James Watt’s ingenious improvements to the steam engine transformed this relatively simple technology, making it more efficient and adapting it so it could be used to turn wheels. His ideas revolutionised steam power, literally driving the industrial revolution and transforming the British landscape and the lives of its people.
The advent of steam hauled railways in the 1820s quickly revolutionised passenger travel and the transport of goods across Britain and the wider world. This is an early train ticket for a journey from Liverpool to Warrington.
John McAdam revolutionised road travel in the 1800s, through his ‘Macadamisation’ method. The greatest advance in road construction since Roman times, his principles are still applied to road building today.
JMW Turner is one of Britain’s best loved artists. He became known as the ‘painter of light’ due to his trademark style and use of colour in landscapes and seascapes.The Fighting Temeraire, one of his most famous oil paintings, shows the warship Temeraire being towed by a steam-powered tug on its last ever journey before being broken up. It is said to symbolise the decline of Britain’s naval power, the passing of the ‘glorious’ age of sail and the growth of ‘modern’ technology in an increasingly industrialised Britain. The industrial revolution and the history of the Royal Navy were therefore both saluted, through Turner’s revolutionary brand of romantic landscape painting.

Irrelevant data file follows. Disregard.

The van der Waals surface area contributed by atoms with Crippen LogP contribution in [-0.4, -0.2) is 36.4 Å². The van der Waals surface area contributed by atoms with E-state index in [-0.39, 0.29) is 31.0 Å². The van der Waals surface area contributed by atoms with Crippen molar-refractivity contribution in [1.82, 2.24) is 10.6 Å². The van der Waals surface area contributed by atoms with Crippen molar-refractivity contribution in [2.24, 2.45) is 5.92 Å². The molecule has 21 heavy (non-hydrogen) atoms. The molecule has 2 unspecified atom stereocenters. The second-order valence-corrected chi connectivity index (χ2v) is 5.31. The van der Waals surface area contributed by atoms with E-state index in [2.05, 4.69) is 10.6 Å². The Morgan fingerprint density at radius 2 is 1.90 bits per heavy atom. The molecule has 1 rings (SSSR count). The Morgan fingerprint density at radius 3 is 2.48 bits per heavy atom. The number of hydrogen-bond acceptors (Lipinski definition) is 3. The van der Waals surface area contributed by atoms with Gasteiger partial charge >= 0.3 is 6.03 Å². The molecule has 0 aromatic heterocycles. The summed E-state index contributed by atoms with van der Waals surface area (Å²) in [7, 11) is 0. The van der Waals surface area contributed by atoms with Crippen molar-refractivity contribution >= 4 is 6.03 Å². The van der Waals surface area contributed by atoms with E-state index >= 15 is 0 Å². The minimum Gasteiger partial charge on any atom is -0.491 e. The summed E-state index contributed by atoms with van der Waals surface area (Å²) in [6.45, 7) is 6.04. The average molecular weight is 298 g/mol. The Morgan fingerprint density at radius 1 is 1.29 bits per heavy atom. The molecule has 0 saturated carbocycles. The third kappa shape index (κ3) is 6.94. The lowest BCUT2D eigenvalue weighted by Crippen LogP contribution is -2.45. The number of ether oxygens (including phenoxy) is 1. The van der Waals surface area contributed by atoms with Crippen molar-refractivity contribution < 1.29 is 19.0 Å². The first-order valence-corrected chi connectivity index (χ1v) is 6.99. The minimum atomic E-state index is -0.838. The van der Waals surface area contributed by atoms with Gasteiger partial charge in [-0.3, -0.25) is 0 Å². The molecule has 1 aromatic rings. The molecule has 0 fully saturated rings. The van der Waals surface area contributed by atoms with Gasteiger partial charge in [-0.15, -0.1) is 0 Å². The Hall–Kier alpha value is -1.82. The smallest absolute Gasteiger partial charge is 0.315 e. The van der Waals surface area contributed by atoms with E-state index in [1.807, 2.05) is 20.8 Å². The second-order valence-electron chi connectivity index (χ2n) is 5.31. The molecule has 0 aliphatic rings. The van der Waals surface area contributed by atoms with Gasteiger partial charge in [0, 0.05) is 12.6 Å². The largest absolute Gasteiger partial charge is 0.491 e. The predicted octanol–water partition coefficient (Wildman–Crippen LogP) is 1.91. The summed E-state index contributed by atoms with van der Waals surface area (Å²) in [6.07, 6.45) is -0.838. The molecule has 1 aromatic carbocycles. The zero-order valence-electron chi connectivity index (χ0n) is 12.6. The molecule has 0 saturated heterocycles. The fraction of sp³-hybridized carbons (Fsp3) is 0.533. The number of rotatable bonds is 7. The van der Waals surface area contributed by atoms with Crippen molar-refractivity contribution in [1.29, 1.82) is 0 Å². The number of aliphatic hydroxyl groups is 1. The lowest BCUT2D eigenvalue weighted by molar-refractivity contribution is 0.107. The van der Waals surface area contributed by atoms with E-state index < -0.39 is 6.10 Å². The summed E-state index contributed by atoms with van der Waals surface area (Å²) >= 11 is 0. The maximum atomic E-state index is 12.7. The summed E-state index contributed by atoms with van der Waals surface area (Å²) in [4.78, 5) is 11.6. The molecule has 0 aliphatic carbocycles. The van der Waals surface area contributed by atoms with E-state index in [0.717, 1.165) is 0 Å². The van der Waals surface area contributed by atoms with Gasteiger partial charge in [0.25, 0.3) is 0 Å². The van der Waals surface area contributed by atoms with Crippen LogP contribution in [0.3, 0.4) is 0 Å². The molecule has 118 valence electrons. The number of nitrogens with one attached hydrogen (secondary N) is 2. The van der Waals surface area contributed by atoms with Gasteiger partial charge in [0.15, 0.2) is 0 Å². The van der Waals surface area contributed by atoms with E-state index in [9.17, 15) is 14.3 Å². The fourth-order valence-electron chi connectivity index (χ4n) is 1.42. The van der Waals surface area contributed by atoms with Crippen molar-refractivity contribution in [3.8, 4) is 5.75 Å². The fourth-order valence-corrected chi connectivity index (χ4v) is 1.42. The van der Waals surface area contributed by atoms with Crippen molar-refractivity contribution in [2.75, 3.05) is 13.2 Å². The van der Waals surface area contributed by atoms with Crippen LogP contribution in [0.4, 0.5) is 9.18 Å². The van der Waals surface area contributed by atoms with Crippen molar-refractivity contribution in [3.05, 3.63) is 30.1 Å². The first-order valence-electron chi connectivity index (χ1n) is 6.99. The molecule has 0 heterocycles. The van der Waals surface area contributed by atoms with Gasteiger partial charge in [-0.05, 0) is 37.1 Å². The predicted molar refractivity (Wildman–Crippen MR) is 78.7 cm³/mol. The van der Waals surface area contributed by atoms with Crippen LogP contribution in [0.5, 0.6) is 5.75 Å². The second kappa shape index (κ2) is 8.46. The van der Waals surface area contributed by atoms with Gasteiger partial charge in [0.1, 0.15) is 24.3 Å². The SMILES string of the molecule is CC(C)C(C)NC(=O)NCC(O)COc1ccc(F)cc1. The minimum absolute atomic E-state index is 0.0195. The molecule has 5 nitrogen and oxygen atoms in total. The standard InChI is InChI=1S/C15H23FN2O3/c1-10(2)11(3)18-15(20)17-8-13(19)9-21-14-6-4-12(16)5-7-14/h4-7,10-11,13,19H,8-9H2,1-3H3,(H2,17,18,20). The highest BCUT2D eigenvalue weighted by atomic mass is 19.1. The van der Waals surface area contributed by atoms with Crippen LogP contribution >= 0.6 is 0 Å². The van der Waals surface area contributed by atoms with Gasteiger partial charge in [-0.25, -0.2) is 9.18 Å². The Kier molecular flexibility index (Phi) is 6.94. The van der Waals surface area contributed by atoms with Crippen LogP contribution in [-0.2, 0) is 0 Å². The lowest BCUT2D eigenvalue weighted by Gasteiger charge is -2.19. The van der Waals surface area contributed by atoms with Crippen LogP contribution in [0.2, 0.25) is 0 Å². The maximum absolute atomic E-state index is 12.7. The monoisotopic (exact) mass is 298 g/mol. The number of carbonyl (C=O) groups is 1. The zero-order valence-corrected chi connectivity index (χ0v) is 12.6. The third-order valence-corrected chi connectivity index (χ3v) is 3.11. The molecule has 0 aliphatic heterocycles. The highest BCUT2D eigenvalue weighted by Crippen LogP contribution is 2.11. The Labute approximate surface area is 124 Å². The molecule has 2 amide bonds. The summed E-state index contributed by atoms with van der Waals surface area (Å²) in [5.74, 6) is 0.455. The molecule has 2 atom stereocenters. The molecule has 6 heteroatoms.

In the early 1700s, work in the textile industry was mainly hand-operated and undertaken by people skilled in crafts - such as weaving and knitting. But innovations in steam power and the design of machinery in the late 18th and early 19th century transformed manufacturing and the way people worked. Much of the new labour could be undertaken by unskilled workers in factories away from the household, quicker than ever before and for a fraction of the price. Skilled textile workers, who found their livelihoods threatened by new, labour-saving technology, responded witha series of violent protests. They became known as the Luddites.
The spinning mule was invented by Samuel Crompton in 1779. It revolutionised textile production by vastly increasing the amount of cotton that could be spun at any one time. But this also meant textile manufacturers no longer needed to pay individual spinners to create spindles (wooden rods) wound with cotton thread, as just one operator could now use the machine to spin hundreds of spindles at once.
Canals were an essential part of the Industrial Revolution and spawned Britain’s first successful steamboat, the Charlotte Dundas.